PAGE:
Yet, younger and less educated men made a remarkable recovery, Rodgers said, except for contours in some segments, including minorities.

The ‘She—cession’

Even before the pandemic hit in March 2020, almost 38% of American households were living below what the United Way calls a “living wage,” Rodgers said. Families in 2019 had no reserves to pay an unexpected bill of $400, and 15% more said $400 would be very difficult to pay, he said.

“Families going into Covid were not as resilient as they needed to be,” he said. “The structural problems didn’t arise during the pandemic. They existed and were amplified by the pandemic.”

The pandemic drove existing income inequalities even deeper for women, Rodgers said. As many as 10% of day-care facilities are estimated to have closed after March 2020, which provided jobs that women predominantly do, he said.

Women, in general, tend to be family caregivers who step in and out of the workforce throughout their lives, leaving them less prepared for retirement, Moore said.

Proposed legislation would allow more workers to borrow from their own retirement funds without the 10% tax penalty that’s now law, Moore said. Then, a family could pay that $400 emergency car repair, she said. Their own retirement account could earn any interest on the loan as they repaid it to themselves.

AIG is interested in those proposals that will drive more retirement savings. “What is the greater likelihood that people would save if they knew they had access to some of it, should needs come up?” Moore asked. “We all know what competing priorities do to us.”
Now is the time for workers to leverage job flexibilities to contend with the various life responsibilities coming at them, she said.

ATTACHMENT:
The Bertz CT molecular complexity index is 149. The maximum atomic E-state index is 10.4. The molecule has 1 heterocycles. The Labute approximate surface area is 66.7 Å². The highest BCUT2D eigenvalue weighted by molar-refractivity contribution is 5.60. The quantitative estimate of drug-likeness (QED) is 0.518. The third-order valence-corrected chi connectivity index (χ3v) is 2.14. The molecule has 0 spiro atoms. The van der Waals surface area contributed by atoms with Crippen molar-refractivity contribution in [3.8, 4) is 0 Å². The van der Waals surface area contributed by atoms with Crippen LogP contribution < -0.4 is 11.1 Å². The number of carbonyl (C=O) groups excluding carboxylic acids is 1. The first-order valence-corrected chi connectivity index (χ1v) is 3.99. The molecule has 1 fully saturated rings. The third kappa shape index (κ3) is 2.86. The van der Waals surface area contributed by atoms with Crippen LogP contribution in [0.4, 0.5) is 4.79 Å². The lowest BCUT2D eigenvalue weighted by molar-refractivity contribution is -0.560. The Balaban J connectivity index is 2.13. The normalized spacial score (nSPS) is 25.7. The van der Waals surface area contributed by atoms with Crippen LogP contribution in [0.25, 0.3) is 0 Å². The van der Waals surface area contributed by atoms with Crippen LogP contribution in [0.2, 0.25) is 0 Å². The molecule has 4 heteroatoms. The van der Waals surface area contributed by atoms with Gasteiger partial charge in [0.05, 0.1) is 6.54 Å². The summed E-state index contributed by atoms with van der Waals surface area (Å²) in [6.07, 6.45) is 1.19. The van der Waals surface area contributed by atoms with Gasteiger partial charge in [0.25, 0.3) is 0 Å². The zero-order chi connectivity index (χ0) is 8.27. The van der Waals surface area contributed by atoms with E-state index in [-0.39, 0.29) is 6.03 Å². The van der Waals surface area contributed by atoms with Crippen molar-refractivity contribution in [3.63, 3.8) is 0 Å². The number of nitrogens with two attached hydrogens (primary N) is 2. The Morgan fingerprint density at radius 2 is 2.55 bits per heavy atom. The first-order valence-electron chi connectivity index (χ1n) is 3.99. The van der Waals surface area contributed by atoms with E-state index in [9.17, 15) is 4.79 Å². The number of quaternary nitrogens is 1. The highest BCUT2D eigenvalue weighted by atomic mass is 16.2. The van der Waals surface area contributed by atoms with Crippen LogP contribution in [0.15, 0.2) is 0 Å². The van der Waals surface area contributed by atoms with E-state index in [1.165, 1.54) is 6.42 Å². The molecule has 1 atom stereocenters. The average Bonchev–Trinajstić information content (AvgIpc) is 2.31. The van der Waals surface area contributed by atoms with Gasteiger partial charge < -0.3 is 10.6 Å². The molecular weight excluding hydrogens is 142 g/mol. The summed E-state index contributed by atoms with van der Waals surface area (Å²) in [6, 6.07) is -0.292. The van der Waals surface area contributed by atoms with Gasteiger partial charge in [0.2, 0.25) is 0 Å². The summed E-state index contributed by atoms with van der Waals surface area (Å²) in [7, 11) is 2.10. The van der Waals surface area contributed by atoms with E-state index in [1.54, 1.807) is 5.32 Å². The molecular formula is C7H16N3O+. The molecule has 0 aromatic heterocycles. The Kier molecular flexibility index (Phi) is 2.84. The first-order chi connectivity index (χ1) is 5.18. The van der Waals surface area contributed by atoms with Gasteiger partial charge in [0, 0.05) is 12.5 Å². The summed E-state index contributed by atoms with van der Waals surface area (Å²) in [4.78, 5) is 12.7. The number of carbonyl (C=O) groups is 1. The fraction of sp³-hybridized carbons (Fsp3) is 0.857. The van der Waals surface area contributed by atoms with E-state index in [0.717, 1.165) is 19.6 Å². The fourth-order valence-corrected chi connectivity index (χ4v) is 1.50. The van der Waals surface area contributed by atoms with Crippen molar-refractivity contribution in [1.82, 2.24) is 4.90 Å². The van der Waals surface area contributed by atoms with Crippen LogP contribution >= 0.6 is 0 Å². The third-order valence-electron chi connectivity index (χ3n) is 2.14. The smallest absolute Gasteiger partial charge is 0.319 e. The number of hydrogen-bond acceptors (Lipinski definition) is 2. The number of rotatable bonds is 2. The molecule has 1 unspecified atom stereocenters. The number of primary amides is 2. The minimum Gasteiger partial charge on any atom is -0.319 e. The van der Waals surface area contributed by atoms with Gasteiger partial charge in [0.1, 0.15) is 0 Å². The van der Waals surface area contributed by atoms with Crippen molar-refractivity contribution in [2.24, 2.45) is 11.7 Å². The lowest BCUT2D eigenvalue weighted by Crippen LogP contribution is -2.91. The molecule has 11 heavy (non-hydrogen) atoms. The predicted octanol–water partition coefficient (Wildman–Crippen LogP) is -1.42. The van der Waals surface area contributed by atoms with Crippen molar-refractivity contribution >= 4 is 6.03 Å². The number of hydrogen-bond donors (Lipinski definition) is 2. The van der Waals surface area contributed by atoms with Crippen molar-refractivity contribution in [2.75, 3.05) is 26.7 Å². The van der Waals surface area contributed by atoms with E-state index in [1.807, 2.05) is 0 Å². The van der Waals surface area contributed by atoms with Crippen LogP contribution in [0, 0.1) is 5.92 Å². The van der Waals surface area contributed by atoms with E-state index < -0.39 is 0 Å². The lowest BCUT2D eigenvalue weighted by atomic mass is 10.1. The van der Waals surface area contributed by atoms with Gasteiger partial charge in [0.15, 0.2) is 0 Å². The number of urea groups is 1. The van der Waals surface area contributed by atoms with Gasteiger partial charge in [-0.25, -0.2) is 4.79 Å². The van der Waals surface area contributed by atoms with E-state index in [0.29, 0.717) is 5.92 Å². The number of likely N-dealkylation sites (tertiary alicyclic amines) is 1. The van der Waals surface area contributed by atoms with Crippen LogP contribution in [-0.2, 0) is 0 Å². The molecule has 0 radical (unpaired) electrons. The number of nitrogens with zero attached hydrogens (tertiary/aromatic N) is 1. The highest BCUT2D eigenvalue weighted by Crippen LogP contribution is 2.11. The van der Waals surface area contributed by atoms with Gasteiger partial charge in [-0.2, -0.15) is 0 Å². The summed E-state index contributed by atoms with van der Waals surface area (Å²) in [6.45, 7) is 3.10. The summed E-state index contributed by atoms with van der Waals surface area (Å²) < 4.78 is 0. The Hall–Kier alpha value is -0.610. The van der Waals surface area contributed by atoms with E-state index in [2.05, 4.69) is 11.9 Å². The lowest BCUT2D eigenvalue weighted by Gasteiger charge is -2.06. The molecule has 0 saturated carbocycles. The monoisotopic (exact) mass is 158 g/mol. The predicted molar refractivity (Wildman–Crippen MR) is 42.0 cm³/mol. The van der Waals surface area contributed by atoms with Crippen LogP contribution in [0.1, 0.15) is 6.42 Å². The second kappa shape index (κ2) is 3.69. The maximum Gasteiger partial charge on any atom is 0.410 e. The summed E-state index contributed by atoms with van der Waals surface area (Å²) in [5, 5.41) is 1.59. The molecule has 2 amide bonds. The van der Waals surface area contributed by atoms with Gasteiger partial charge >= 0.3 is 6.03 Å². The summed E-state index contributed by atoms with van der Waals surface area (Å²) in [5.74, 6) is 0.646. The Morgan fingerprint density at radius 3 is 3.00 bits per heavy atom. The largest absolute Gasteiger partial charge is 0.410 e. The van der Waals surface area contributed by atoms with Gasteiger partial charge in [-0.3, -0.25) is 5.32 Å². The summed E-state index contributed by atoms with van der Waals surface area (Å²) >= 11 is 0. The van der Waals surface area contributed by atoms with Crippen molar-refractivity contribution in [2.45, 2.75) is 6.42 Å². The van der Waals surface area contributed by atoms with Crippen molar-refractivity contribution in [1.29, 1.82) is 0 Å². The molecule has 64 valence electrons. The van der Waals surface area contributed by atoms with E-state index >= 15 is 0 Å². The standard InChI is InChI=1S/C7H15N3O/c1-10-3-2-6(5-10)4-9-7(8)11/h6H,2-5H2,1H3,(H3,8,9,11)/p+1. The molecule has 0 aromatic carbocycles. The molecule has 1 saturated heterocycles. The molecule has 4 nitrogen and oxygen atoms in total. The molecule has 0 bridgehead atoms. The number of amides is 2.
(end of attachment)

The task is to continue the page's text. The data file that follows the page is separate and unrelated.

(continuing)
“Policies can be put in place for workers to allow people to have access to maintain retirement plans if they’re stepping in and out of the workforce” and working gig jobs, Moore said. “During Covid, working from home and flexibility became the way of the world.”

Even people living paycheck to paycheck, when given an opportunity to save in their employer-sponsored plan, consistently participate in the employer-sponsored plan, according to the annual survey of the American Payroll Association.

The government could do more to help employers to participate in those federal incentives for retirement savings, Coile said.

Beyond businesses, gig workers, freelancers, at-home caregivers, part-timers and others in the new-normal workforce need access to contribute to IRA and 401(k) retirement programs.

“Access to the same benefits is an infrastructure that still needs to be built,” Coile said.

Government-backed retirement savings programs can’t be created exclusively for women, Moore said, but the system as it stands was established for a male-centric labor force. It needs to be retooled to reverse the gender and racial disparities in retirement wealth by targeting sectors known to be heavier in women and minority workers, like gig work and the hospitality and service sectors, she said.

Legislative proposals mean nothing without completion, Moore said. “We have a lot of work to do. What we need now is action. We have a lot of talk, a lot of salons. Now is the time” to push for action, he added.

The Security of Social Security

Job losses raised concerns about the solvency of Social Security, but jobs and consumers in overdrive coming out of the pandemic have eased those fears, Coile said.

May’s unemployment rate was 3.6%, just 0.6 percent above what’s considered full employment. That’s not been seen in the U.S. since the Korean War was ending in the 1950s, according to a Reuters report on St. Louis Fed data.

“Just the demographics of our society are such that we don’t have the workers coming through to balance the older cohort getting ready to retire,” Moore said, referring to the bulge of baby boomers now at retirement age.

AIG surveyed Americans 50 and older at the end of 2021 to see how much they expect from Social Security.

Surprisingly, Moore said, many people 55 and older who left the workforce during the pandemic still had not considered how it would reduce the sum they could collect later. They didn’t recognize that starting to collect Social Security early at 62 would reduce their monthly check for the rest of their lives. Couples hadn’t considered their shared effect on whether the higher or lower earner left the workforce earlier.

Educating older workers pre-retirement is essential, she said.

“Not surprisingly, the lower the income of the segment that we looked at, the more they expect (Social Security) to fulfill 50 to 70%” or more of their retirement needs, Moore said.

The impact of disability claims on Social Security, though, is a wild card, Coile said.